Many physicists, however, believe that at some stage in this process, quantum-gravity effects should take over, arresting the collapse and avoiding the infinities.
In a loop
One of the leading approaches to merging quantum theory and gravity, pioneered by, among others, theoretical physicist Carlo Rovelli of Aix-Marseille University in France, posits that it is not just gravity but space-time itself that is quantized, woven from tiny, individual loops that cannot be subdivided any further. The loops in this ‘loop quantum gravity’ — a theoretical attempt that has yet to find experimental support — would be so tiny that to any observer space-time looks smooth and continuous. In the new work1, Rovelli and his Aix-Marseille colleague Hal Haggard have calculated that the loop structure would halt the collapse of a black hole.
The collapsing star would reach a stage at which its inside can shrink no further, because the loops cannot be compressed into anything smaller, and in fact they would exert an outward pressure that theorists call a quantum bounce, transforming a black hole into a white hole. Rather than being shrouded by a true, eternal event horizon, the event would be concealed by a temporary 'apparent horizon', says Rovelli. (Theoretical physicist Stephen Hawking of the University of Cambridge, UK, has recently suggested that true event horizons would be incompatible with quantum physics.)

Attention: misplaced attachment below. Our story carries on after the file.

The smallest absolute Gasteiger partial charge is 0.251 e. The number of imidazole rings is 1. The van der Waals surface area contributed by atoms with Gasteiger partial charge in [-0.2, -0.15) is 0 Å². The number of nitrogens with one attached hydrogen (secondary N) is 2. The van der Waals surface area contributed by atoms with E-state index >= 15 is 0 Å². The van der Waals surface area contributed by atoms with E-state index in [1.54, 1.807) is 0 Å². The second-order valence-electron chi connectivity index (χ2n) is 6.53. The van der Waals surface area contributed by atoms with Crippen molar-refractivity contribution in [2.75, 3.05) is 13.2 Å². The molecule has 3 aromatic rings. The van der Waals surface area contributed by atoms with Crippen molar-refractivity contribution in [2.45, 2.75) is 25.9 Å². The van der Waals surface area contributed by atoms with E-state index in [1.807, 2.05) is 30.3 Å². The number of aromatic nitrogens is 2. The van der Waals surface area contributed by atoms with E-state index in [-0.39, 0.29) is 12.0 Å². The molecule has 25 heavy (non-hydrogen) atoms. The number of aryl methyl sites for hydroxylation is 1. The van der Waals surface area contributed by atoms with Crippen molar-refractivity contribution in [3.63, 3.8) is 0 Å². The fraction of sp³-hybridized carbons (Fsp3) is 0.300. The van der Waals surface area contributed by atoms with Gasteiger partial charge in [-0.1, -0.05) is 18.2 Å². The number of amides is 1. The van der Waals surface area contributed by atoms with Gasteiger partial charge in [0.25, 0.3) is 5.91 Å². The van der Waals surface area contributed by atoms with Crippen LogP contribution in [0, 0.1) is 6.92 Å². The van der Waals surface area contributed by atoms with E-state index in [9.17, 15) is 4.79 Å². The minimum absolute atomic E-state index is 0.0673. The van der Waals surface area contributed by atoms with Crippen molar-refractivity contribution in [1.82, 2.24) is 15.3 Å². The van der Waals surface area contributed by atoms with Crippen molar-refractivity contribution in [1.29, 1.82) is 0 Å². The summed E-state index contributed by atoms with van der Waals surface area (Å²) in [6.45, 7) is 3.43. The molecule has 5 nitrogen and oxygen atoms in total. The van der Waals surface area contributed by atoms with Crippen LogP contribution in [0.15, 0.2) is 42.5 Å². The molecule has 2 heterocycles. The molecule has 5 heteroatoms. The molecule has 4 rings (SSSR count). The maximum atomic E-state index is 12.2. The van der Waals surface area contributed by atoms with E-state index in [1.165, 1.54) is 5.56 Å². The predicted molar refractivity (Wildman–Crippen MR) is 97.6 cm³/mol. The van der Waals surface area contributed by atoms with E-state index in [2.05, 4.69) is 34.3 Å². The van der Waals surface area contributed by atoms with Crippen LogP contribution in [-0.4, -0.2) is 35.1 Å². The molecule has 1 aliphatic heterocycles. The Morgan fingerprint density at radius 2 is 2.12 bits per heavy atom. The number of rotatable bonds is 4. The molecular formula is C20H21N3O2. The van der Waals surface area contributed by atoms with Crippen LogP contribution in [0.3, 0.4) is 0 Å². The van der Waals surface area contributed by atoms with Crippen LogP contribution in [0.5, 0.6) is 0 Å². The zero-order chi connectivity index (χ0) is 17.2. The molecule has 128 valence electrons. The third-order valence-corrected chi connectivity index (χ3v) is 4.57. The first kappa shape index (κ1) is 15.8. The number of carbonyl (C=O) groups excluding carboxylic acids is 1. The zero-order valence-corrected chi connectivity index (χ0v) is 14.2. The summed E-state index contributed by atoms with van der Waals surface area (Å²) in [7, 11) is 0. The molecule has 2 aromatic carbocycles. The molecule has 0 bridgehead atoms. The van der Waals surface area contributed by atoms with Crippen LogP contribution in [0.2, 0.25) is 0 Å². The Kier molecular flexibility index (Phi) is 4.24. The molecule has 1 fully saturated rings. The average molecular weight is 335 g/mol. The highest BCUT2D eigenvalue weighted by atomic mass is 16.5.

Other loop-quantum theorists have made similar calculations for cases in which it is not just a star that is collapsing but an entire universe2, 3. They found that the universe could bounce back, and suggested that our own Universe’s Big Bang could in fact have been such a ‘big bounce’. Rovelli and Haggard have now shown that the quantum bounce does not require an entire universe to collapse at once. “We think this is a possible picture,” says Rovelli. “We have found that the [transformation] process can be completely contained in a limited region of space-time. Everything outside behaves following the classical Einstein equations.”